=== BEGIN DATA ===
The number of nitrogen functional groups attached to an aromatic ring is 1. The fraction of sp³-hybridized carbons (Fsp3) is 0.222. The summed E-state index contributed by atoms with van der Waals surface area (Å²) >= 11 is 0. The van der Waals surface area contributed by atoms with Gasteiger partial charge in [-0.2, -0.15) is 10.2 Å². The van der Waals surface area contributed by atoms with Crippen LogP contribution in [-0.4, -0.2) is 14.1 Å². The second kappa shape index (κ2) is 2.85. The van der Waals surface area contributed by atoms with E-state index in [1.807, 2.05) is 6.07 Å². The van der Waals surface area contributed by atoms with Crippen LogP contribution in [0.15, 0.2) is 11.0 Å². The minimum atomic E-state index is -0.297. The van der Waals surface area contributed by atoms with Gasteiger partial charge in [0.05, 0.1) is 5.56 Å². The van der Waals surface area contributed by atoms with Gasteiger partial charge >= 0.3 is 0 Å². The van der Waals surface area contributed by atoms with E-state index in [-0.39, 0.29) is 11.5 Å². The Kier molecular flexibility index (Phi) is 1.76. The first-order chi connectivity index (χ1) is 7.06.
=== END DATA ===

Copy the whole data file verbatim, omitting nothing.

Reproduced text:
The number of nitrogen functional groups attached to an aromatic ring is 1. The fraction of sp³-hybridized carbons (Fsp3) is 0.222. The summed E-state index contributed by atoms with van der Waals surface area (Å²) >= 11 is 0. The van der Waals surface area contributed by atoms with Gasteiger partial charge in [-0.2, -0.15) is 10.2 Å². The van der Waals surface area contributed by atoms with Crippen LogP contribution in [-0.4, -0.2) is 14.1 Å². The second kappa shape index (κ2) is 2.85. The van der Waals surface area contributed by atoms with E-state index in [1.807, 2.05) is 6.07 Å². The van der Waals surface area contributed by atoms with Crippen LogP contribution in [0.15, 0.2) is 11.0 Å². The minimum atomic E-state index is -0.297. The van der Waals surface area contributed by atoms with Gasteiger partial charge in [0.05, 0.1) is 5.56 Å². The van der Waals surface area contributed by atoms with Gasteiger partial charge >= 0.3 is 0 Å². The van der Waals surface area contributed by atoms with E-state index in [-0.39, 0.29) is 11.5 Å². The Kier molecular flexibility index (Phi) is 1.76. The first-order chi connectivity index (χ1) is 7.06.